Finally, it gets to the post office intended, and sits till someone else puts it in a vehicle and ships it again to the person you intended it to get to.


    That's a lot of hands, fuel, etc, just for something that could be used for good in your own local, and still make $$$ See where I am coming from? Permaculture is way more then just ways to garden / produce food.

    On the flip side, I am being a bit of a seed whore. I am learning how to keep the seeds of the varieties I like and work well here so I do not have to buy them ever again. It's win win, so with that said, good luck & welcome.
     
  3. Try Reason

    Try Reason Junior Member

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    Hi Madi,

    I'm probably at the other end of the sub-tropical 'gradient' where it is bordering more on temperate than full tropical. I don't have a lot of experience with tropicals but I'd sure be growing a few varieties of mango, a cherimoya and a grumichama. A jelly palm would be fun too! I plan on trying these locally myself but they would most likely thrive more readily in your climate.
     
  4. S.O.P

    S.O.P Moderator

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    Curramore posted an expanded list in Top 10 Fruit Trees that would work for you.

    https://forums.permaculture.org.au/...0-quot-critical-fruit-trees&p=81475#post81475

     
  5. madi sparrow

    madi sparrow Junior Member

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    You rock SOP, and Try Reason, I had forgotten about grumachuma, thank you! I have a yellow one sitting in a pot that I had forgotten to stick in the plan! :)
     
  6. S.O.P

    S.O.P Moderator

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    Just remember about your succession plantings on a garden space of that size.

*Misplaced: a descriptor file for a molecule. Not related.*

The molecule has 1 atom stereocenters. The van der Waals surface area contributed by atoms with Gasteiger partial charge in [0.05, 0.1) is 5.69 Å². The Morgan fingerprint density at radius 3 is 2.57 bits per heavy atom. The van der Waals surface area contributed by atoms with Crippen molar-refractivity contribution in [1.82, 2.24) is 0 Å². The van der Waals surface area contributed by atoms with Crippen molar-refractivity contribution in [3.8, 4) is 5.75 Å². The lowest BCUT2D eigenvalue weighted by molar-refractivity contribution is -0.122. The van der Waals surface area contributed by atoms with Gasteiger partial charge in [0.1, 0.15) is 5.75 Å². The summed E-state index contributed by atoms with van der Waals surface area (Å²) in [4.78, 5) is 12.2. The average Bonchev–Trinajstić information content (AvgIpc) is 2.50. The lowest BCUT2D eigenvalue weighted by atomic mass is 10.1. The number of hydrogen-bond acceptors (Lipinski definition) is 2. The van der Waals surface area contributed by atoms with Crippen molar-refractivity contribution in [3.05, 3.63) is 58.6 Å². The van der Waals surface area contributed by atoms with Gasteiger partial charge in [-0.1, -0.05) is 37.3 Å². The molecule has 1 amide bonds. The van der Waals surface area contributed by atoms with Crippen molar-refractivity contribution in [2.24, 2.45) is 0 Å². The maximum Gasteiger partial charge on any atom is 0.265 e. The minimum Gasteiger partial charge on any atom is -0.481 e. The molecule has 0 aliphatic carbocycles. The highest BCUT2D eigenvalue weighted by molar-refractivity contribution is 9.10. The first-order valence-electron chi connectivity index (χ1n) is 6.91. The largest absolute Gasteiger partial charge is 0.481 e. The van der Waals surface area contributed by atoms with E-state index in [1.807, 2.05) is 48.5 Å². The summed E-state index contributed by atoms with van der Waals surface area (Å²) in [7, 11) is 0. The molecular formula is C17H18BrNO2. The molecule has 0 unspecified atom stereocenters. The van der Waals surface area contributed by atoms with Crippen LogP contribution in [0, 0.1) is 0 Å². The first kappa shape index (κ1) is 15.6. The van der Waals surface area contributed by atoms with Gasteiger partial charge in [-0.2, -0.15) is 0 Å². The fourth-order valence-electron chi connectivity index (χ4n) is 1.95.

Don't be afraid to throw in more Icecream Beans, or Acacias/Casuarinas, or any of the other exotic Fabaceae to get some canopy cover (or groundcovers) and then hack them back later for mulch..
     
  7. madi sparrow

    madi sparrow Junior Member

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    I had never realised icecream beans were nitrogen fixing?! Thanks... i managed to get 15 seeds today, and I love watching trees grow... so in they go. Plus the dog snapped one today, so need some new life to replace the sad hole. Since I threw her ball behind the treeling, I can't even get properly cranky at her. Only me :(

    Thanks again SOP :)
     
  8. S.O.P

    S.O.P Moderator

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    They nitrogen-fix, but to the best of my internet sleuthing, exotic fixers have to be inoculated so they bond with the best rhizobia. Foreign fixers will bond with foreign rhizobia, but the relationship could be better, to dumb it down a tad.

    So, even if they aren't fixing as well as they could, most of them are all fast-growing and hardy which have a lot of other uses (shade, mulch etc).
     
  9. Pakanohida

    Pakanohida Junior Member

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    Could be worse, I have been cleaning from a storm for 3 days. It was a deep permaculture lesson. Lost 1 plum tree, & my chicken tractor. Luckily all the chickens lived.
     
  10. aroideana

    aroideana Junior Member

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    Really keep an eye on Ingas up here , and chop as often as possible , otherwise that 1 tree will dominate your whole block .